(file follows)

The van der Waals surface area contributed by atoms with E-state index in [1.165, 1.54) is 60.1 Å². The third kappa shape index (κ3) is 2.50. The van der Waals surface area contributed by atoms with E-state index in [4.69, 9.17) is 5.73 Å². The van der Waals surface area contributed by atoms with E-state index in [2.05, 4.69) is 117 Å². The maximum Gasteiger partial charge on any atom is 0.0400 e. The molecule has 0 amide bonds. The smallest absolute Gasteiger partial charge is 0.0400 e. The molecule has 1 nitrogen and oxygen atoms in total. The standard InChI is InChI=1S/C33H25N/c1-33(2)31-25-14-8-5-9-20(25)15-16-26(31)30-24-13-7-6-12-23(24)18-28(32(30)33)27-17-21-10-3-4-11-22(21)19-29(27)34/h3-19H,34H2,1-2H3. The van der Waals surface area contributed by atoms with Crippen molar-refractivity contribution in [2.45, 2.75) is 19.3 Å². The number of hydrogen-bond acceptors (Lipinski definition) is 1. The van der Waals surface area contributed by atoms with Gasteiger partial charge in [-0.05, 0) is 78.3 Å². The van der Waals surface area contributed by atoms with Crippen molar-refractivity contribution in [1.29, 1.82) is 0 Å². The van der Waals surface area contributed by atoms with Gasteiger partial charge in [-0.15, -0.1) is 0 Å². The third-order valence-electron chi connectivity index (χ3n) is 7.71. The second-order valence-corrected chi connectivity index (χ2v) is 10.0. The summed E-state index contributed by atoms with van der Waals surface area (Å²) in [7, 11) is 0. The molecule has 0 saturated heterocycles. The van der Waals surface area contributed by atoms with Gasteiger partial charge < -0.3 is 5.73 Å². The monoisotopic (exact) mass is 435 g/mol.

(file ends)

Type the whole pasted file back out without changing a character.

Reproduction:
The van der Waals surface area contributed by atoms with E-state index in [1.165, 1.54) is 60.1 Å². The third kappa shape index (κ3) is 2.50. The van der Waals surface area contributed by atoms with E-state index in [4.69, 9.17) is 5.73 Å². The van der Waals surface area contributed by atoms with E-state index in [2.05, 4.69) is 117 Å². The maximum Gasteiger partial charge on any atom is 0.0400 e. The molecule has 0 amide bonds. The smallest absolute Gasteiger partial charge is 0.0400 e. The molecule has 1 nitrogen and oxygen atoms in total. The standard InChI is InChI=1S/C33H25N/c1-33(2)31-25-14-8-5-9-20(25)15-16-26(31)30-24-13-7-6-12-23(24)18-28(32(30)33)27-17-21-10-3-4-11-22(21)19-29(27)34/h3-19H,34H2,1-2H3. The van der Waals surface area contributed by atoms with Crippen molar-refractivity contribution in [2.45, 2.75) is 19.3 Å². The number of hydrogen-bond acceptors (Lipinski definition) is 1. The van der Waals surface area contributed by atoms with Gasteiger partial charge in [-0.05, 0) is 78.3 Å². The van der Waals surface area contributed by atoms with Crippen molar-refractivity contribution in [1.29, 1.82) is 0 Å². The van der Waals surface area contributed by atoms with Gasteiger partial charge in [-0.15, -0.1) is 0 Å². The third-order valence-electron chi connectivity index (χ3n) is 7.71. The second-order valence-corrected chi connectivity index (χ2v) is 10.0. The summed E-state index contributed by atoms with van der Waals surface area (Å²) in [7, 11) is 0. The molecule has 0 saturated heterocycles. The van der Waals surface area contributed by atoms with Gasteiger partial charge < -0.3 is 5.73 Å². The monoisotopic (exact) mass is 435 g/mol.